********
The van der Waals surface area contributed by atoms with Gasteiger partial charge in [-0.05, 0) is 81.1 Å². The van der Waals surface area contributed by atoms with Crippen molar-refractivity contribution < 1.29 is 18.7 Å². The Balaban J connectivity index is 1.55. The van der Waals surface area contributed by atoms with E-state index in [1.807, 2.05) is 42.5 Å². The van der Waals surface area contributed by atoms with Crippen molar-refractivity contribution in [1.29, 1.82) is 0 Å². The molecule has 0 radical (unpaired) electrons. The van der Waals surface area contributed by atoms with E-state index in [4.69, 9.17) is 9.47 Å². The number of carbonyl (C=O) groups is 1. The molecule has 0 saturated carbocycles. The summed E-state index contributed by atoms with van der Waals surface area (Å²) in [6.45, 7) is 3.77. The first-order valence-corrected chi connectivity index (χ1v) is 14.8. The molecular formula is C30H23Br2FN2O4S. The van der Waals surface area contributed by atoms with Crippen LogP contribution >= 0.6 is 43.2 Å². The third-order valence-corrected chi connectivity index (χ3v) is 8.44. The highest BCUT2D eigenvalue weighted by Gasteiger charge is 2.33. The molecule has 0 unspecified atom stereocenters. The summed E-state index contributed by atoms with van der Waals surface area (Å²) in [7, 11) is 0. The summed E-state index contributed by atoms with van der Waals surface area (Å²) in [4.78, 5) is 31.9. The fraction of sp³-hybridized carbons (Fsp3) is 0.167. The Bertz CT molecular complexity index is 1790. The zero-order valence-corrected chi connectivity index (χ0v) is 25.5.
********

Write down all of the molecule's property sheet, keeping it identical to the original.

The van der Waals surface area contributed by atoms with Gasteiger partial charge in [-0.05, 0) is 81.1 Å². The van der Waals surface area contributed by atoms with Crippen molar-refractivity contribution < 1.29 is 18.7 Å². The Balaban J connectivity index is 1.55. The van der Waals surface area contributed by atoms with E-state index in [1.807, 2.05) is 42.5 Å². The van der Waals surface area contributed by atoms with Crippen molar-refractivity contribution in [1.29, 1.82) is 0 Å². The molecule has 0 radical (unpaired) electrons. The van der Waals surface area contributed by atoms with E-state index in [4.69, 9.17) is 9.47 Å². The number of carbonyl (C=O) groups is 1. The molecule has 0 saturated carbocycles. The summed E-state index contributed by atoms with van der Waals surface area (Å²) in [6.45, 7) is 3.77. The first-order valence-corrected chi connectivity index (χ1v) is 14.8. The molecular formula is C30H23Br2FN2O4S. The van der Waals surface area contributed by atoms with Crippen LogP contribution >= 0.6 is 43.2 Å². The third-order valence-corrected chi connectivity index (χ3v) is 8.44. The highest BCUT2D eigenvalue weighted by Gasteiger charge is 2.33. The molecule has 0 unspecified atom stereocenters. The summed E-state index contributed by atoms with van der Waals surface area (Å²) in [7, 11) is 0. The summed E-state index contributed by atoms with van der Waals surface area (Å²) in [4.78, 5) is 31.9. The fraction of sp³-hybridized carbons (Fsp3) is 0.167. The Bertz CT molecular complexity index is 1790. The zero-order valence-corrected chi connectivity index (χ0v) is 25.5.